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Paul Krugman has a piece in the most recent NYT Magazine with the provocative title, "Earth to Bernanke."  It's a great title; but unfortunately, for Krugman it's only a metaphor.  He criticizes Fed Chairman Bernanke for having fallen away from what Professor Bernanke seemed to know before he was appointed to the Fed; Bernanke, he says, has been assimilated by the Fed Borg.  Fair enough.  But if the earth could speak to one of the world's most powerful economists, what would it say?  I think I know....

If he had actually imagined what the Earth might say to Ben Bernanke, Krugman would have been led beyond Keynesianism (which, in our current economic climate, amounts to a dissident view within the conventional wisdom) to the realm of Ecological Economics--a dramatic reconceptualizing of economic theory.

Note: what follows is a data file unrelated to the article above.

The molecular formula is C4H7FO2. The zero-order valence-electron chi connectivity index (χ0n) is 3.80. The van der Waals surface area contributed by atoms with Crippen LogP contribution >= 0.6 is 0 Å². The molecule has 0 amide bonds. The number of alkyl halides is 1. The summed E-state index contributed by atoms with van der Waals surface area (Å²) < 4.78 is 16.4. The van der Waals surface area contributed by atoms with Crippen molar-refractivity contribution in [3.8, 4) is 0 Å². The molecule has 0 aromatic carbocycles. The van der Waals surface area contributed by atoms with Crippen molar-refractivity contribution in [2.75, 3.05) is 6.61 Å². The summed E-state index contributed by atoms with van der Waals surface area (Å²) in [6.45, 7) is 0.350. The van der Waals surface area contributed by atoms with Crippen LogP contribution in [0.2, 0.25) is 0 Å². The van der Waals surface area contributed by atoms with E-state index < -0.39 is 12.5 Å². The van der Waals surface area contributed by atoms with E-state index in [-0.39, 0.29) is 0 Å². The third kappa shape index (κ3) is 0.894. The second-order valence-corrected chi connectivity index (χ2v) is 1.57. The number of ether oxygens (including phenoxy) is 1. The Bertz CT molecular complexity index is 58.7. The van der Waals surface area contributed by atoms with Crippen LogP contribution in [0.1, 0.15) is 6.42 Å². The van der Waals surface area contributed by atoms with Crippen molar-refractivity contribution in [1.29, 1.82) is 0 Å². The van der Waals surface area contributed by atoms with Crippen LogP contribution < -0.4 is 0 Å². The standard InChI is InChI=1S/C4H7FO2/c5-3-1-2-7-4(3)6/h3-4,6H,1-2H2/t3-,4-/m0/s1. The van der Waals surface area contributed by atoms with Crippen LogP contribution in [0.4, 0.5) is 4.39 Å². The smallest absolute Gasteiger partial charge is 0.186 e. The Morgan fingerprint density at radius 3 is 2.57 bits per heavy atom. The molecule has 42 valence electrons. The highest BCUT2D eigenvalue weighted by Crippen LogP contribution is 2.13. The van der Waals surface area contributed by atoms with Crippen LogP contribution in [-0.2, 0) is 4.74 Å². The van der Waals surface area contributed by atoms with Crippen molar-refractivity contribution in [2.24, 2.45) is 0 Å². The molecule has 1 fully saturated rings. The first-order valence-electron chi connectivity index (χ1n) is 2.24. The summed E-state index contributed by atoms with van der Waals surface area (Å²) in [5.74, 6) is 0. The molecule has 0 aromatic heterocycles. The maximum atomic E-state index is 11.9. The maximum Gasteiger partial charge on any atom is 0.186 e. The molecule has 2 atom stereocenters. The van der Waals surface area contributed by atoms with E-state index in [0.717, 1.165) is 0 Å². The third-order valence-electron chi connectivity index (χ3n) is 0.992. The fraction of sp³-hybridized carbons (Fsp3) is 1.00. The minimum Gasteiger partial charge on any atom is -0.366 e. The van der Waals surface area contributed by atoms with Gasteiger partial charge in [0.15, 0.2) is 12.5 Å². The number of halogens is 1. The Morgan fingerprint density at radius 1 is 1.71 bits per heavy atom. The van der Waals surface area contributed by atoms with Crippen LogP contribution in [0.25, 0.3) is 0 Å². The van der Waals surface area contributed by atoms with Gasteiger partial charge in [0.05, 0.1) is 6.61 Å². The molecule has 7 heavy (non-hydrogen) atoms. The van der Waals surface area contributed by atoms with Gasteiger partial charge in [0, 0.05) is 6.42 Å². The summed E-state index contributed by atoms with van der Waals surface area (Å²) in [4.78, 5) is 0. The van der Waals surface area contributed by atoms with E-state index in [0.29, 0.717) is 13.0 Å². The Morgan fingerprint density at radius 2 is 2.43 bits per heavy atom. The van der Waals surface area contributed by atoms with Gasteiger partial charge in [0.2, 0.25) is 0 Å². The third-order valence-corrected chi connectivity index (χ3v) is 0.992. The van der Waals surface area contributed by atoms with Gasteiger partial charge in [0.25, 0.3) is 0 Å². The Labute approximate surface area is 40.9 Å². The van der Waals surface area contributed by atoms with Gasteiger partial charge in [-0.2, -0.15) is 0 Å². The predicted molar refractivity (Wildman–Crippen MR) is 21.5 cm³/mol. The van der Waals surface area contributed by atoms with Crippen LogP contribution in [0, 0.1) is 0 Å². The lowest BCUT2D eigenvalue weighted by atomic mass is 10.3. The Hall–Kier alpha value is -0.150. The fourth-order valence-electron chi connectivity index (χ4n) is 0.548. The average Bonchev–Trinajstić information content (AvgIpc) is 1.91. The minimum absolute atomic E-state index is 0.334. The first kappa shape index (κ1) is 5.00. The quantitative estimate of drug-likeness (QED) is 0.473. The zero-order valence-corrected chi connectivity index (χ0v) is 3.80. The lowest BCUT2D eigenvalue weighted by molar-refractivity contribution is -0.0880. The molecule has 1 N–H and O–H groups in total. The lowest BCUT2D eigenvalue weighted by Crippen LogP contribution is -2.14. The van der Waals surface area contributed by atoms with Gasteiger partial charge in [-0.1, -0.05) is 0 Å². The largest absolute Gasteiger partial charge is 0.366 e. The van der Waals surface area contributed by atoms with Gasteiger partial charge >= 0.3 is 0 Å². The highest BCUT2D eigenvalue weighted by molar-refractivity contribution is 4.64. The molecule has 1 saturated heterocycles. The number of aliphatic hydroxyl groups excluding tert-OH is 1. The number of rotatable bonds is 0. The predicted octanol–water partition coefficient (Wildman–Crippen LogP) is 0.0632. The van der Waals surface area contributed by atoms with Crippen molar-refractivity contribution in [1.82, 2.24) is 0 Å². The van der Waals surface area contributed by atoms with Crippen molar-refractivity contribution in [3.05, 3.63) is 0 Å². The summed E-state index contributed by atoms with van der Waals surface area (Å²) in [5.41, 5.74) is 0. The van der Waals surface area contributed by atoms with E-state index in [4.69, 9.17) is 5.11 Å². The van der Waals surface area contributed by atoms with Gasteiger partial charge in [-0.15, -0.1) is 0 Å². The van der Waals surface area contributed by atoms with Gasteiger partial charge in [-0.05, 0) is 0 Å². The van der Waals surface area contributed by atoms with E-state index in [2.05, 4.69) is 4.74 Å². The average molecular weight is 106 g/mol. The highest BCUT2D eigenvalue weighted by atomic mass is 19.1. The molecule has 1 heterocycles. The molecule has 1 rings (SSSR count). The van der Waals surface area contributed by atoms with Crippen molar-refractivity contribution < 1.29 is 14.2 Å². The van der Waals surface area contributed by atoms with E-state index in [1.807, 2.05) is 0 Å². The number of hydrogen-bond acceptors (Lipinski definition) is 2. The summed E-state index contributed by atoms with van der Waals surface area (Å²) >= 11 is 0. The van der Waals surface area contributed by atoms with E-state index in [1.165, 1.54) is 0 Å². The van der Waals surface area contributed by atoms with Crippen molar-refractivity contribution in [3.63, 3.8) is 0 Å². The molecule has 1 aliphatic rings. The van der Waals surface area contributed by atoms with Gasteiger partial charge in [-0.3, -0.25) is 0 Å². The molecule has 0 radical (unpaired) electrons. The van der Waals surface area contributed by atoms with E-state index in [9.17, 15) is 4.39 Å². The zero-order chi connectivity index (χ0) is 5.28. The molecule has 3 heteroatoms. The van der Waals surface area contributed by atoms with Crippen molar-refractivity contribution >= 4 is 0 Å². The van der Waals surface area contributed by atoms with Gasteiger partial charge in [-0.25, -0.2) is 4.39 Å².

“Ben, Ben,” we can imagine the Earth saying. “The problem is that you’ve been asked to manage an infinite-planet financial system and it turns out I’m finite. You’ve got to bring economic theory into alignment with physical reality if you want to fix things.”

If Bernanke proved a willing audience, the Earth might go into detail. “Your system is seeing cost-push inflation driven by physical reality—the increasing energy cost of energy being the most obvious and easily quantifiable indicator of that. Treating this inflation as though it were demand-pull inflation makes the sum total of your policy deflationary, which keeps unemployment high."